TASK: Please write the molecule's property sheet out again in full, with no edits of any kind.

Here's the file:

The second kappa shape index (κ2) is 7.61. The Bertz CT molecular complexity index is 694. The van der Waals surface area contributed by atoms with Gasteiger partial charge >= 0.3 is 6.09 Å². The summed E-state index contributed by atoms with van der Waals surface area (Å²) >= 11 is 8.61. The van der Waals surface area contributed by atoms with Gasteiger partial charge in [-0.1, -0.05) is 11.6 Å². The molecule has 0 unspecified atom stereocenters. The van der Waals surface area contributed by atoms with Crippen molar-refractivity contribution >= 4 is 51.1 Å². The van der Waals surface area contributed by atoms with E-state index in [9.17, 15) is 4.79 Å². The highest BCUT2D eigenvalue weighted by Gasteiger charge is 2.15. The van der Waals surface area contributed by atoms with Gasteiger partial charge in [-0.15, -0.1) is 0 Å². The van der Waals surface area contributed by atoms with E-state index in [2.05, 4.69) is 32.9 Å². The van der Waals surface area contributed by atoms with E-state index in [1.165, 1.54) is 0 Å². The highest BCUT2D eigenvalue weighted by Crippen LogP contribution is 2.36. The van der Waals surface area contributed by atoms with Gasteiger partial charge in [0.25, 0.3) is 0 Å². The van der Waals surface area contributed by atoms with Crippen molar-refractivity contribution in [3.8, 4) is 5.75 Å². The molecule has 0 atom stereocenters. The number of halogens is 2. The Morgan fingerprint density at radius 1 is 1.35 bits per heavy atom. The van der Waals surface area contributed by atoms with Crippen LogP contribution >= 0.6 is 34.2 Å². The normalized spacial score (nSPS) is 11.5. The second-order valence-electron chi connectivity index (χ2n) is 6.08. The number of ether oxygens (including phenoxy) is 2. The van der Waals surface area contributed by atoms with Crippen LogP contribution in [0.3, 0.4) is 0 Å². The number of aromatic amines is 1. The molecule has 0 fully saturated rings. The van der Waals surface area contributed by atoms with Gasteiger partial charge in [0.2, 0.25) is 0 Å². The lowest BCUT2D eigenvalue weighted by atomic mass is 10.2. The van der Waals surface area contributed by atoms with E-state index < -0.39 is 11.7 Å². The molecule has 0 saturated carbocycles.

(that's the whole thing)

The second kappa shape index (κ2) is 7.61. The Bertz CT molecular complexity index is 694. The van der Waals surface area contributed by atoms with Gasteiger partial charge >= 0.3 is 6.09 Å². The summed E-state index contributed by atoms with van der Waals surface area (Å²) >= 11 is 8.61. The van der Waals surface area contributed by atoms with Gasteiger partial charge in [-0.1, -0.05) is 11.6 Å². The molecule has 0 unspecified atom stereocenters. The van der Waals surface area contributed by atoms with Crippen molar-refractivity contribution >= 4 is 51.1 Å². The van der Waals surface area contributed by atoms with E-state index in [9.17, 15) is 4.79 Å². The highest BCUT2D eigenvalue weighted by Gasteiger charge is 2.15. The van der Waals surface area contributed by atoms with Gasteiger partial charge in [-0.15, -0.1) is 0 Å². The van der Waals surface area contributed by atoms with E-state index in [2.05, 4.69) is 32.9 Å². The van der Waals surface area contributed by atoms with E-state index in [1.165, 1.54) is 0 Å². The highest BCUT2D eigenvalue weighted by Crippen LogP contribution is 2.36. The van der Waals surface area contributed by atoms with Gasteiger partial charge in [0.25, 0.3) is 0 Å². The van der Waals surface area contributed by atoms with Crippen molar-refractivity contribution in [3.8, 4) is 5.75 Å². The molecule has 0 atom stereocenters. The number of halogens is 2. The Morgan fingerprint density at radius 1 is 1.35 bits per heavy atom. The van der Waals surface area contributed by atoms with Crippen LogP contribution >= 0.6 is 34.2 Å². The normalized spacial score (nSPS) is 11.5. The second-order valence-electron chi connectivity index (χ2n) is 6.08. The number of ether oxygens (including phenoxy) is 2. The van der Waals surface area contributed by atoms with Crippen LogP contribution in [0.3, 0.4) is 0 Å². The number of aromatic amines is 1. The molecule has 0 fully saturated rings. The van der Waals surface area contributed by atoms with Gasteiger partial charge in [0.2, 0.25) is 0 Å². The lowest BCUT2D eigenvalue weighted by atomic mass is 10.2. The van der Waals surface area contributed by atoms with E-state index < -0.39 is 11.7 Å². The molecule has 0 saturated carbocycles.